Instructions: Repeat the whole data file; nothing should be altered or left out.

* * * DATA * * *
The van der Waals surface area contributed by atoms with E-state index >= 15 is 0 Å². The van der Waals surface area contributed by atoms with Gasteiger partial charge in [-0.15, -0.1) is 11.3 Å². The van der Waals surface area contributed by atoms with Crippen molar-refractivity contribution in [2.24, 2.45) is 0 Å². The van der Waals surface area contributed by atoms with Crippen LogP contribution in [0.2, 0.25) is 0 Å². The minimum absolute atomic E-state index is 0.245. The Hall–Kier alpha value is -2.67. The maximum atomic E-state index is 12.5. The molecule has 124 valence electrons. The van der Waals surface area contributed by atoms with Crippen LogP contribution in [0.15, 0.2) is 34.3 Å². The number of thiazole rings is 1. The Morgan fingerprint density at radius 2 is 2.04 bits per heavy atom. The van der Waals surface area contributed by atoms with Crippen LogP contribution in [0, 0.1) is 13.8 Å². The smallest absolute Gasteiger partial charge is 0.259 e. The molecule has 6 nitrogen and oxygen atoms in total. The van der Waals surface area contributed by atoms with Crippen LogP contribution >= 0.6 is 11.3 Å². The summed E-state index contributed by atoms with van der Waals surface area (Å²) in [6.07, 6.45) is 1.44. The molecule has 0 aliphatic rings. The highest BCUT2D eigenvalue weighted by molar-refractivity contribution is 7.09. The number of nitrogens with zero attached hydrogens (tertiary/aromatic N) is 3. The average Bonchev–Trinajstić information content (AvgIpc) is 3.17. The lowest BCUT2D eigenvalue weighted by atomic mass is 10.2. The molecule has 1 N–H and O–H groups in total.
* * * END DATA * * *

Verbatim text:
The van der Waals surface area contributed by atoms with E-state index >= 15 is 0 Å². The van der Waals surface area contributed by atoms with Gasteiger partial charge in [-0.15, -0.1) is 11.3 Å². The van der Waals surface area contributed by atoms with Crippen molar-refractivity contribution in [2.24, 2.45) is 0 Å². The van der Waals surface area contributed by atoms with Crippen LogP contribution in [0.2, 0.25) is 0 Å². The minimum absolute atomic E-state index is 0.245. The Hall–Kier alpha value is -2.67. The maximum atomic E-state index is 12.5. The molecule has 124 valence electrons. The van der Waals surface area contributed by atoms with Crippen LogP contribution in [0.15, 0.2) is 34.3 Å². The number of thiazole rings is 1. The Morgan fingerprint density at radius 2 is 2.04 bits per heavy atom. The van der Waals surface area contributed by atoms with Crippen LogP contribution in [0, 0.1) is 13.8 Å². The smallest absolute Gasteiger partial charge is 0.259 e. The molecule has 6 nitrogen and oxygen atoms in total. The van der Waals surface area contributed by atoms with Crippen LogP contribution >= 0.6 is 11.3 Å². The summed E-state index contributed by atoms with van der Waals surface area (Å²) in [6.07, 6.45) is 1.44. The molecule has 0 aliphatic rings. The highest BCUT2D eigenvalue weighted by molar-refractivity contribution is 7.09. The number of nitrogens with zero attached hydrogens (tertiary/aromatic N) is 3. The average Bonchev–Trinajstić information content (AvgIpc) is 3.17. The lowest BCUT2D eigenvalue weighted by atomic mass is 10.2. The molecule has 1 N–H and O–H groups in total.